When someone close to you experiences a loss, it is likely to affect you too. Even if you want to help them through the grieving process, you may be unsure about what to do.

In fact, the situation may be more complicated than you think. Many experts believe that the popular theory about the five stages of grief is a myth. Truth be told, the experience is different for each individual.

The Secret to Supporting Someone Who Is Grieving

Skillful support can ease the burden on family and friends who have lost a loved one. Reflect upon the following suggestions so you will be prepared to be of support in a time of need.

Short Term Strategies

It is natural for the bereaved to feel overwhelmed at first. They will probably appreciate you for being there for them even if they are unable to respond effectively for a while.

Here are some strategies to help:

1. Reach out.

Maybe you are tempted to pull away in case you say something inappropriate. However, if you can deal with your discomfort, any effort you make will probably be comforting.

2. Keep it simple.

Sincerity matters more than being profound. Brief condolences or store-bought sympathy cards will be appreciated.

3. Divide responsibilities.

If you are especially close to the bereaved, you may be able to help with the necessary arrangements. That could range from contacting other loved ones to providing care for children and pets.

4. Offer assistance.

What if you did not know the departed well? Depending upon the situation, it might still be kind to bring food or offer to pick up the mail.

Longer Term Strategies

The grieving process generally continues long after the memorial service is over. Be patient as they work through their feelings.

Consider using these ideas as time goes on:

1. Remember milestones.

Special occasions like birthdays and holidays often stir up strong memories. An invitation to lunch or sending an email can let others know that you are thinking of them.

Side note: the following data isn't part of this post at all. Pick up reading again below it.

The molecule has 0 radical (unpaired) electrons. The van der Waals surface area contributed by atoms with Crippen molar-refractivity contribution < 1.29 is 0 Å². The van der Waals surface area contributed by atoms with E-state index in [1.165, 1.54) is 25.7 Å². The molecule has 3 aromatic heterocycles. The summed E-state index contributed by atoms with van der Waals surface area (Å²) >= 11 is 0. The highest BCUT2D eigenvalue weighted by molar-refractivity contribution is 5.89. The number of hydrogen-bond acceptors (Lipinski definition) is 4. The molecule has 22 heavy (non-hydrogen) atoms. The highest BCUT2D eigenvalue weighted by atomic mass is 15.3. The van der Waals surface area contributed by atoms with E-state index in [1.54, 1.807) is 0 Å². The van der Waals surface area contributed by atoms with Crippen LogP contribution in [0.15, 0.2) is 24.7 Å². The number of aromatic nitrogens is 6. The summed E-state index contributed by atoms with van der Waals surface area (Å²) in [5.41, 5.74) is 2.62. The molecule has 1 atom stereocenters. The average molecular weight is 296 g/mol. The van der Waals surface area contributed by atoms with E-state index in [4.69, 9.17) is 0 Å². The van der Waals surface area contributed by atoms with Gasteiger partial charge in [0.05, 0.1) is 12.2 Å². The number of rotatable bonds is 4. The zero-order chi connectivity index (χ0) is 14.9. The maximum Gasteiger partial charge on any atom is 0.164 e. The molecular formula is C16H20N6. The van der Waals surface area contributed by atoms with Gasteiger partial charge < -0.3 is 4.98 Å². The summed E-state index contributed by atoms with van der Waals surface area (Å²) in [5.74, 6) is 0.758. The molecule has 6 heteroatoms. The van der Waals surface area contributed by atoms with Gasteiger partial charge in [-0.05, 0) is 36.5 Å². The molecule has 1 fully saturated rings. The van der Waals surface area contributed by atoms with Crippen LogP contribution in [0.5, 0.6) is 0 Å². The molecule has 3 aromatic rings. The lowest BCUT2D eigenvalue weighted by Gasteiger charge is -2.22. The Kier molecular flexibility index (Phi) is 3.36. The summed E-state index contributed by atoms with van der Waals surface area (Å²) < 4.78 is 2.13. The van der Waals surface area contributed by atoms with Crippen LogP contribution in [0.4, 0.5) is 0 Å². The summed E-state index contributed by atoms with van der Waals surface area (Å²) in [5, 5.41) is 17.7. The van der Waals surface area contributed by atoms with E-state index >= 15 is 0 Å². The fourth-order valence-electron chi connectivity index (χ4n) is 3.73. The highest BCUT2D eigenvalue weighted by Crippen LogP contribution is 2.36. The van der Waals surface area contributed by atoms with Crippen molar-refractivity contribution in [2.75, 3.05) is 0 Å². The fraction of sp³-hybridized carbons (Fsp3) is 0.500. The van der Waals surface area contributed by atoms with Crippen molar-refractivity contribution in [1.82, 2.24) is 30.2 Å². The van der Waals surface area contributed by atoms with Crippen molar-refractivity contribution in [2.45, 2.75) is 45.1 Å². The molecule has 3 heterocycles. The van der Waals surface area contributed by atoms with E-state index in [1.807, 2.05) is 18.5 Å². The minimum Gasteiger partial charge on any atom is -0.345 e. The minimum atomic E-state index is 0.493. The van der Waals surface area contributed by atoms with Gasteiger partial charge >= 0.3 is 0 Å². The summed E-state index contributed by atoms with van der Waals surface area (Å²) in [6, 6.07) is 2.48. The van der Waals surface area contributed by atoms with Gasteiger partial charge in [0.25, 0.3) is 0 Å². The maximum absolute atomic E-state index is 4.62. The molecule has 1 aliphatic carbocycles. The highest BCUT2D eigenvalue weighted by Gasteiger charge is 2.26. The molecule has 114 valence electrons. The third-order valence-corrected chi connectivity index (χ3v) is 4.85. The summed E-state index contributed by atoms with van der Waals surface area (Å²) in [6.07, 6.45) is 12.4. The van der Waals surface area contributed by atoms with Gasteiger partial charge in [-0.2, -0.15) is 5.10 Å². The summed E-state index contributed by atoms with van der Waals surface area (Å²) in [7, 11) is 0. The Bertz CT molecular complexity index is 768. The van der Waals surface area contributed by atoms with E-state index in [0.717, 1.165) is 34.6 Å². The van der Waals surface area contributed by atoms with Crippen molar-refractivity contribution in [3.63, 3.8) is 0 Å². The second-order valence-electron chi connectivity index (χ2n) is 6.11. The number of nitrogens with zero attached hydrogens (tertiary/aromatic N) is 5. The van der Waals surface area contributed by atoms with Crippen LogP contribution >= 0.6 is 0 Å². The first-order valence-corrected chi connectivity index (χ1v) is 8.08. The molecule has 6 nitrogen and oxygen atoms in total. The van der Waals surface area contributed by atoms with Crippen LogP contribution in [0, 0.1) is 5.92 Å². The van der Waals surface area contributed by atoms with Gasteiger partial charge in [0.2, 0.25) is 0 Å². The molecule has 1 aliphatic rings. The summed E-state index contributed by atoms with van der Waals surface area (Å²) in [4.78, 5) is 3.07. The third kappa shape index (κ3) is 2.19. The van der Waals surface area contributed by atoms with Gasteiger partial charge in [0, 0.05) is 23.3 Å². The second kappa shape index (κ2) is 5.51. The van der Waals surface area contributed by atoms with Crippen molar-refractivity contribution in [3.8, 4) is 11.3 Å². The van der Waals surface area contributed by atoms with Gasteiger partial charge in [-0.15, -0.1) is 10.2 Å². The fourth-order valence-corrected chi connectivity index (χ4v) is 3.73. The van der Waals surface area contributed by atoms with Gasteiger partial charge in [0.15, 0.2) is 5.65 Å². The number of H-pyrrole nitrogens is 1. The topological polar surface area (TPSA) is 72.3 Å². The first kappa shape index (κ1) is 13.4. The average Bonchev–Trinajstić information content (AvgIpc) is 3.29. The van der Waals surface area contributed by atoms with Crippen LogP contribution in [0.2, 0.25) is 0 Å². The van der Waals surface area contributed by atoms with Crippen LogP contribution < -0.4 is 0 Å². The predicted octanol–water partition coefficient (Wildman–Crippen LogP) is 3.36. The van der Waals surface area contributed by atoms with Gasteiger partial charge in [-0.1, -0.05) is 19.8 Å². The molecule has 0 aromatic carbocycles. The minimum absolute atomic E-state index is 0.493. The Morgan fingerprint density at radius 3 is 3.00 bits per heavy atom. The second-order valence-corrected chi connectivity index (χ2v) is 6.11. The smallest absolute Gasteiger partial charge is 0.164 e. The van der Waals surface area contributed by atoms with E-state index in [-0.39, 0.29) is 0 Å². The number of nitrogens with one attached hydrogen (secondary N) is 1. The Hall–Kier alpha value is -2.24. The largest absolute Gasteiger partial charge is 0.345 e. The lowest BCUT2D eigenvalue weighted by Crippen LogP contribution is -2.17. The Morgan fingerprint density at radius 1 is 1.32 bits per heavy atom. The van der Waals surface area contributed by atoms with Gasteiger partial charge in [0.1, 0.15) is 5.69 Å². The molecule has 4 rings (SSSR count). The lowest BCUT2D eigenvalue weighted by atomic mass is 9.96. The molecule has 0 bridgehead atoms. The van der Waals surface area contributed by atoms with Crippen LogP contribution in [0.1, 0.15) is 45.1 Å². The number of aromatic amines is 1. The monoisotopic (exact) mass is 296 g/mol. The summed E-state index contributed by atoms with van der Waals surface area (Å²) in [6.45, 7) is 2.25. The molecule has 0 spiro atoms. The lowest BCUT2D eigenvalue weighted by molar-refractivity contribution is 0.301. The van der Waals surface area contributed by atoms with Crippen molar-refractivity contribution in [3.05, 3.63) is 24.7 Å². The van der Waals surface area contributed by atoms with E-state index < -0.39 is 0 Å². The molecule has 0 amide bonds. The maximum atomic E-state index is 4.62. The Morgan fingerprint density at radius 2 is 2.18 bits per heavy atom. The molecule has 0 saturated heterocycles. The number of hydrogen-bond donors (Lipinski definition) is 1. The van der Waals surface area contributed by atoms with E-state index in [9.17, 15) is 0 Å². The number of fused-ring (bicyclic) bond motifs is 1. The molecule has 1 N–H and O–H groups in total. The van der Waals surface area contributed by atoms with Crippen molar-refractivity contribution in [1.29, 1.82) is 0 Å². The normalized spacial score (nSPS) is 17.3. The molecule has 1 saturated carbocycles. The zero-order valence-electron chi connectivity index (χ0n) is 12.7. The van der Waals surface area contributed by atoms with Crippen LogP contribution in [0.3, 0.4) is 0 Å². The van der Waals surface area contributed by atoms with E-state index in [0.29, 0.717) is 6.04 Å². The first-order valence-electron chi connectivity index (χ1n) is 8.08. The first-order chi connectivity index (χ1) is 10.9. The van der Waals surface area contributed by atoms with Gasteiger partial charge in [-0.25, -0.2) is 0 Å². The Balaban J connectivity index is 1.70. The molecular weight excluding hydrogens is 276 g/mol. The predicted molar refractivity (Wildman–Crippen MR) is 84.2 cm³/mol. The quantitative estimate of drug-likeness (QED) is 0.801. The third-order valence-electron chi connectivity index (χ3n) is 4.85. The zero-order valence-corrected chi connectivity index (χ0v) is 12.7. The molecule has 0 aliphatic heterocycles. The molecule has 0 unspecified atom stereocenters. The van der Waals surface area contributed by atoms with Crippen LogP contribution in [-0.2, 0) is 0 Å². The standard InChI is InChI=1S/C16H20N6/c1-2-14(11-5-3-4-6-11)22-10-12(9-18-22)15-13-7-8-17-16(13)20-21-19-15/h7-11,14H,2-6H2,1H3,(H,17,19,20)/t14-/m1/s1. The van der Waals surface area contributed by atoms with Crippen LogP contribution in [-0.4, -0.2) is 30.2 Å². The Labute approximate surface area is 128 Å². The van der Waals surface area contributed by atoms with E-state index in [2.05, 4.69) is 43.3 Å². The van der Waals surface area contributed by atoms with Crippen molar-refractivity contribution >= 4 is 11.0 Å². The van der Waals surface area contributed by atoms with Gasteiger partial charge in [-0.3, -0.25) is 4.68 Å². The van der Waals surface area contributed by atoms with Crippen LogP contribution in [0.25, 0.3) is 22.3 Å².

2. Listen closely.

Talking is an important part of healing. Give your time and attention to the bereaved, so they can tell their story.

3. Share memories.

Did you have your own happy or meaningful experiences with the deceased? You might contribute to the conversation by providing your own perspective.

4. Validate emotions.

Grieving often involves feelings that make us uncomfortable, such as anger and sadness. Let the bereaved know that you accept them as they are without making any judgements.

5. Address secondary losses.

On the practical side, your loved ones may also be dealing with legal and financial issues related to their loss. They might be grateful for someone to act as a sounding board or provide information about relevant resources.

6. Encourage self-care.

Someone who is grieving might forget to look after their own wellbeing. If you are concerned, talk with them about their daily routines or ask someone they trust to get involved.

7. Honor your needs.

Any death might trigger feelings about your own past experiences. As much as you care about your family and friends, you may need to step back if helping them is having an adverse effect on you.

8. Consider counseling.

Talking with a professional therapist or joining a support group has helped many families through the grieving process. Let your loved ones know that help is available if they seem open to the idea.

9. Adjust your expectations.

On the other hand, death is a natural part of life. Research suggests that most families reach some level of acceptance within about 6 months. Be patient with your loved ones and their unique needs.

Social support plays a major role in helping someone to move on after experiencing a major loss. Staying in touch with family and friends who are grieving can give them hope for the future and bring you closer together.

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